Toilet Partitions Codes & Standards

The standard, wheelchair-accessible compartment requires all new construction and alterations to feature an out-swinging door, no more than 4 inches from the corner, diagonally from the toilet. You also need to make sure that the centerline of the toilet is 18 inches from the nearest side wall of the partition where horizontal grab bars must be mounted, as well as behind the toilet. This is to ensure that the occupant can easily access the toilet while having the necessary support to get up and exit the stall once they’re finished.

Ensuring that your facility’s restroom is ADA-compliant is crucial. These specific codes and guidelines set forth by the Americans with Disabilities Act must be met in order to complete your restroom project. Providing easy access for occupants with disabilities is required by law, so make sure that you take inventory of your allotted space, as well as the number of toilets per occupant to ensure that you’re meeting the criteria.

ADA-Compliant Toilet Stall Dimensions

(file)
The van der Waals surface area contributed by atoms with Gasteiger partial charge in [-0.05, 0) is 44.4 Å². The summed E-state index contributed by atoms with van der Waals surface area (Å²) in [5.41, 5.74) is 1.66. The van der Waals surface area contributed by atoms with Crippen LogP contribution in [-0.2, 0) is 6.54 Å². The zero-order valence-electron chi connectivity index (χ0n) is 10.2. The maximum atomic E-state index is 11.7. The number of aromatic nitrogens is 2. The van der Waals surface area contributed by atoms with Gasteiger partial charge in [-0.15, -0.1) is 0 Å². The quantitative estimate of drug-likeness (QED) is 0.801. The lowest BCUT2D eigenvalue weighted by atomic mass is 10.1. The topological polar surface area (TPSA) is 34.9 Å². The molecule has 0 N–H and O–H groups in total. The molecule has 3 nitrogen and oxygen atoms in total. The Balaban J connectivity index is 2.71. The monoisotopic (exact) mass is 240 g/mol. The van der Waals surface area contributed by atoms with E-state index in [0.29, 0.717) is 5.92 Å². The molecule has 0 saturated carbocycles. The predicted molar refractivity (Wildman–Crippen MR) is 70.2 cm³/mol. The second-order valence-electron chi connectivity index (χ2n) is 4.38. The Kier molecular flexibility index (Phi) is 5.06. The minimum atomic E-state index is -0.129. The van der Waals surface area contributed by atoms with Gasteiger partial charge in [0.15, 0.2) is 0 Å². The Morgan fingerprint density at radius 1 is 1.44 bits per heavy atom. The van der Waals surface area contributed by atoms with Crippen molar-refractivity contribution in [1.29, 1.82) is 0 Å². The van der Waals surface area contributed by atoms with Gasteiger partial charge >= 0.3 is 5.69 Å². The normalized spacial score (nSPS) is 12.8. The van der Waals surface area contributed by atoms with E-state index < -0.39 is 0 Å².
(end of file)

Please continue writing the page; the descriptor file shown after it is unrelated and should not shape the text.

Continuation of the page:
Stall Width

  • 60 inches minimum width of stall compartment (inside clear)

Stall Depth

  • 56 inches (inside clear) for wall-mounted toilets
  • 59 inches (inside clear) for floor-mounted toilets

Grab Bar Dimensions

  • At least 36 inches long
  • No more than 6 inches from inside corner
  • Adjacent grab bar no more than 12 inches from back wall
  • All grab bars should be 33-36 inches from the floor

Standard Toilet Stall Dimensions

Standard walk-in compartments, meanwhile, feature a toilet centered on the back wall and an out-swinging door. These are required whenever there are six or more toilets in one room. Horizontal grab bars must be mounted on each side wall or partition, as well as a toilet paper dispenser that’s easily accessible for the occupant.

Stall Width

  • 36 inches minimum and maximum (inside clear)
  • At least 15 inches from toilet to stall wall

Stall Depth

  • 60 inches minimum (inside clear)

Fire Prevention Building Codes for Bathroom Partitions

Those familiar with the International Building Code (IBC) will recall that bathroom partitions are considered interior finishes when they cover 10% or more of the wall or ceiling. Subsequently, the performance requirements for controlling fire growth as it pertains to toilet partitions can be found in Chapter 8 of the IBC under Interior Finishes.